The most common system used by Arborists is natural pruning. The goal is for the tree to remain in a more or less natural state while allowing for the tree's unique growth pattern and adaptations. There may also be alterations for clearance, view, aesthetics and structural improvement. Overall general shape of tree is not altered in a major way, most Arborists would prefer that is a tree is pruned in a natural system.
Reduction pruning refers to reducing the crown or canopy size of a tree. A typical reduction is measured by reducing the percentage of the canopy by 1/3, 1/4 or 1/2. This is best accomplished by reducing limbs back to their point of origin or back to laterals capable of sustaining the remaining limb.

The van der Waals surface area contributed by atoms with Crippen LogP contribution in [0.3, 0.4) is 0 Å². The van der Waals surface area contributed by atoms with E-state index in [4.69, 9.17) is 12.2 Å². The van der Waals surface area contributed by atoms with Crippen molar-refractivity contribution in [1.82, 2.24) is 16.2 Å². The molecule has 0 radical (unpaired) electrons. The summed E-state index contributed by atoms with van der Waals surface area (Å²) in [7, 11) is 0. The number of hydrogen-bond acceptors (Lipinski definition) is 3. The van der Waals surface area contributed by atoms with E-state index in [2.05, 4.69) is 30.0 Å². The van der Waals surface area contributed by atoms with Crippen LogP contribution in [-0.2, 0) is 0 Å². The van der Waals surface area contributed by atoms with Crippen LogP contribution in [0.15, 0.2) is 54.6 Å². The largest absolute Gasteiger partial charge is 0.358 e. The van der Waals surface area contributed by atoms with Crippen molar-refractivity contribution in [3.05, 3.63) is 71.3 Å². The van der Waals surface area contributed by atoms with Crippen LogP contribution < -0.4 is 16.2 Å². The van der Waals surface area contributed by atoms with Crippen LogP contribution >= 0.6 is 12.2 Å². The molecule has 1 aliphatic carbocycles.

Clearance pruning encompasses several methods.
Pollarding, Espalier and Topiary are specialized forms of pruning.
The goal is not to be aesthetically pleasing but rather to create a strong fruit-bearing structure that provides room for sunshine, air circulation and fruit production. Long term strategy rather than a one time job and timing of the year is very important. As a rule, growth is maximized if pruning is done just before the buds swell, in the late winter or early spring. Pruning when trees are dominant can minimize the risk of pest problems associated with wound entry and allow trees to take advantage of the full growing season. Best time of the year for pruning is mid December through March.
Vista pruning is a style used to enhance a specific view.